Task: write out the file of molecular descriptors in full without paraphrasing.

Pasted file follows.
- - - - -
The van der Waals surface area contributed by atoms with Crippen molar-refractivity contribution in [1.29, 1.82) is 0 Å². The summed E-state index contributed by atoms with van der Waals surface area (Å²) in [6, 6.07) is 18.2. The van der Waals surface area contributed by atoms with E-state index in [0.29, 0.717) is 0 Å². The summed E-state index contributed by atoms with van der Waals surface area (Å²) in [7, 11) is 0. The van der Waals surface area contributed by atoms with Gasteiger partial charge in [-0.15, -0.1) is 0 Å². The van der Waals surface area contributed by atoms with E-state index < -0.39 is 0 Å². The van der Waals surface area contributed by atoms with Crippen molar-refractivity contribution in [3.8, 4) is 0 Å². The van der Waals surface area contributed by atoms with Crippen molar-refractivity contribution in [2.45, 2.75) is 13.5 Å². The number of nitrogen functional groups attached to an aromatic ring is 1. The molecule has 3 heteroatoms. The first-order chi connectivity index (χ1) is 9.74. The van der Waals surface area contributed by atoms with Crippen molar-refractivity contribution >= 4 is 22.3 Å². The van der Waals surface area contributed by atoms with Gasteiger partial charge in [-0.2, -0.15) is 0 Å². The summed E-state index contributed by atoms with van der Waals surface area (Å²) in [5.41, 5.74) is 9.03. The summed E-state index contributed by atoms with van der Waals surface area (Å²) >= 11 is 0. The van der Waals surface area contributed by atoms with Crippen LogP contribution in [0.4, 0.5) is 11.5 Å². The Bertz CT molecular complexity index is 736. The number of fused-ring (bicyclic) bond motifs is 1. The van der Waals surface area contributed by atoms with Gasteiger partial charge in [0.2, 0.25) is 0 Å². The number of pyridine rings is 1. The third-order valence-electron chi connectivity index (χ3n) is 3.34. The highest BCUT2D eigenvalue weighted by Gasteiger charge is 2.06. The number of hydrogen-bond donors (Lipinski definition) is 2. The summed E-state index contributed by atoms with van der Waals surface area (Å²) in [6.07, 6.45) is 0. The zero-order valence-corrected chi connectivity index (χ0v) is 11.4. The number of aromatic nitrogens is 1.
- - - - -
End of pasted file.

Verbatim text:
The van der Waals surface area contributed by atoms with Crippen molar-refractivity contribution in [1.29, 1.82) is 0 Å². The summed E-state index contributed by atoms with van der Waals surface area (Å²) in [6, 6.07) is 18.2. The van der Waals surface area contributed by atoms with E-state index in [0.29, 0.717) is 0 Å². The summed E-state index contributed by atoms with van der Waals surface area (Å²) in [7, 11) is 0. The van der Waals surface area contributed by atoms with Gasteiger partial charge in [-0.15, -0.1) is 0 Å². The van der Waals surface area contributed by atoms with E-state index < -0.39 is 0 Å². The van der Waals surface area contributed by atoms with Crippen molar-refractivity contribution in [3.8, 4) is 0 Å². The van der Waals surface area contributed by atoms with Crippen molar-refractivity contribution in [2.45, 2.75) is 13.5 Å². The number of nitrogen functional groups attached to an aromatic ring is 1. The molecule has 3 heteroatoms. The first-order chi connectivity index (χ1) is 9.74. The van der Waals surface area contributed by atoms with Crippen molar-refractivity contribution >= 4 is 22.3 Å². The van der Waals surface area contributed by atoms with Gasteiger partial charge in [-0.2, -0.15) is 0 Å². The summed E-state index contributed by atoms with van der Waals surface area (Å²) in [5.41, 5.74) is 9.03. The summed E-state index contributed by atoms with van der Waals surface area (Å²) >= 11 is 0. The van der Waals surface area contributed by atoms with Crippen LogP contribution in [0.4, 0.5) is 11.5 Å². The Bertz CT molecular complexity index is 736. The number of fused-ring (bicyclic) bond motifs is 1. The van der Waals surface area contributed by atoms with Gasteiger partial charge in [0.2, 0.25) is 0 Å². The number of pyridine rings is 1. The third-order valence-electron chi connectivity index (χ3n) is 3.34. The highest BCUT2D eigenvalue weighted by Gasteiger charge is 2.06. The number of hydrogen-bond donors (Lipinski definition) is 2. The summed E-state index contributed by atoms with van der Waals surface area (Å²) in [6.07, 6.45) is 0. The zero-order valence-corrected chi connectivity index (χ0v) is 11.4. The number of aromatic nitrogens is 1.